During the past year, 4-H’ers have collected pop tabs for Ronald McDonald House, wrote letters to the troops, made valentines for nursing home residents, collected recyclables at the annual 4-H Recycle Day, and donated to 4-H Operation Military Kids Hero Pack drive.
Walker County 4-H also needs help from the community. It needs support through funding, volunteers and guidance in project areas.
“Walker County 4-H programs offer so much to the youths here,” said Casey Hobbs, extension service agent with the University of Georgia College of Agricultural and Environmental Sciences or Family and Consumer Sciences. “There is a project in 4-H that interests almost everyone. Participants find what’s for them through learning and judging events, fun activities, community volunteering or statewide competitions.”
More than 950 active 4-H members from first through 12th grade are enrolled in Walker County.
Local 4-H’ers are proud to say they are Georgia 4-H.
· 4-H’er Dusty Horne said, “I like 4-H because it is an awesome experience and offers something for everyone. You can gain valuable skills from the experiences you have in the program such as public speaking, making new friends, or just being comfortable in a crowd. 4-H is a valuable program that people should join.”
· Another 4-H’er Logan Edwards of Gordon Lee High School said, “4-H is one of the greatest things I’ve ever done. It’s so much fun, and I’ve made so many new friends. I’ve been in 4-H ever since I was in first grade and plan to stay in for as long as possible.”
· 4-H’er Wayne Manning said, “We do many things for the community and are involved in various team building activities.”
· LaFayette High School 4-H’er Chase Horne said, “Join 4-H and it will be the biggest life change you will ever make!”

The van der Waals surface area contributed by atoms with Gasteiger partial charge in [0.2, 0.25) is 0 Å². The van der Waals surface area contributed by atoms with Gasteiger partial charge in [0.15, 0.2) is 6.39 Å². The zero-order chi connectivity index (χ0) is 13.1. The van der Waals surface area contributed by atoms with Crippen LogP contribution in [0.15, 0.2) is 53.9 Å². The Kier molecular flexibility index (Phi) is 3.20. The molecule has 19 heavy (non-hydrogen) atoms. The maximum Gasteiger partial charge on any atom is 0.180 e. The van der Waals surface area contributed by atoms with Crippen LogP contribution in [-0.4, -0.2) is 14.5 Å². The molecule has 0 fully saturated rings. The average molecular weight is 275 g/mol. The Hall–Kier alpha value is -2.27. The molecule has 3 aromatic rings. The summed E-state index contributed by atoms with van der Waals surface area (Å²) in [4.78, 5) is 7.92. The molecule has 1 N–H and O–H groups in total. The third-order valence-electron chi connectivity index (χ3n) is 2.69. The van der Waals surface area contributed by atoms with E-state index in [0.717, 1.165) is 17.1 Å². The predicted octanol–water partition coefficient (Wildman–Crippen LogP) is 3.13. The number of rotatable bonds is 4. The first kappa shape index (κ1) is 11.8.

Extension 4-H agents meet with 4-H members during school, after school and in community-based clubs. In 2010, more than 155,000 youths participated in Georgia 4-H programs.
Besides projects and competitions, members can go to special camps and events all over the state and nation. Special University of Georgia football days, camps at the beach, in the mountains, in the city and at Rock Eagle and even trips to Washington, D.C., offer exciting ways to learn while having fun.
Jack Lowery, Walker County 4-H alumni, knows about the benefits of 4-H and summer camp.
He said, “This may come as a surprise to people who know me now, but there was a time when I was a quiet, more reserved person. However, that time ended around the fifth grade. As soon as I could start 4-H, I did any and every project that I could. From target sports to public speaking, I found a multitude of ways to channel my interest. Somewhere between seventh and eighth grade I fell in love with the program. I had definitely come out of my shell by meeting new people and sharing not just one, but many common interests. Through activities such as Project SAFE, district project achievement, being a teen leader at 4-H summer camp, and so much more, I have been able to grow as a person.
“Right after I graduated from LaFayette High School in 2008, I started my first summer as a camp counselor at Rock Eagle 4-H Center. When I moved to Rock Eagle, I knew that I would have a great summer, but I had no idea the impact I would have on those children. I found children from all walks of life. I feel like that summer I learned more from those kids than I was able to teach them. It was definitely the crowning achievement of my 4-H career thus far.